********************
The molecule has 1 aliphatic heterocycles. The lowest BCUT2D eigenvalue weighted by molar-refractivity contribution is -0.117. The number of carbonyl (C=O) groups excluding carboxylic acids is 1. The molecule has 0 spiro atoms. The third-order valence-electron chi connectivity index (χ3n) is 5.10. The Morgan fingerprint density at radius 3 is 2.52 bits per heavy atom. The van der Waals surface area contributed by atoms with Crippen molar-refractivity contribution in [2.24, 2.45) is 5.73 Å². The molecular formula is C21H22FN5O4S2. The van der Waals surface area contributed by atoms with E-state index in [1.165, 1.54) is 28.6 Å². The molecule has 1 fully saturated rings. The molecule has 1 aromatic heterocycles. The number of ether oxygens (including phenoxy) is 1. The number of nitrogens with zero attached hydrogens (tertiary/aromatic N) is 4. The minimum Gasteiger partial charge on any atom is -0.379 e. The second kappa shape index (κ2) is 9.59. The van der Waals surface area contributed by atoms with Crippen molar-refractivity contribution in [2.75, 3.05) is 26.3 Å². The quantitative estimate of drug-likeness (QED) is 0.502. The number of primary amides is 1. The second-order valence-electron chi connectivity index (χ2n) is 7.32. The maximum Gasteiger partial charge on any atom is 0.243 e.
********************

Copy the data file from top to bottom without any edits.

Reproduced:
The molecule has 1 aliphatic heterocycles. The lowest BCUT2D eigenvalue weighted by molar-refractivity contribution is -0.117. The number of carbonyl (C=O) groups excluding carboxylic acids is 1. The molecule has 0 spiro atoms. The third-order valence-electron chi connectivity index (χ3n) is 5.10. The Morgan fingerprint density at radius 3 is 2.52 bits per heavy atom. The van der Waals surface area contributed by atoms with Crippen molar-refractivity contribution in [2.24, 2.45) is 5.73 Å². The molecular formula is C21H22FN5O4S2. The van der Waals surface area contributed by atoms with E-state index in [1.165, 1.54) is 28.6 Å². The molecule has 1 fully saturated rings. The molecule has 1 aromatic heterocycles. The number of ether oxygens (including phenoxy) is 1. The number of nitrogens with zero attached hydrogens (tertiary/aromatic N) is 4. The minimum Gasteiger partial charge on any atom is -0.379 e. The second kappa shape index (κ2) is 9.59. The van der Waals surface area contributed by atoms with Crippen molar-refractivity contribution in [2.75, 3.05) is 26.3 Å². The quantitative estimate of drug-likeness (QED) is 0.502. The number of primary amides is 1. The second-order valence-electron chi connectivity index (χ2n) is 7.32. The maximum Gasteiger partial charge on any atom is 0.243 e.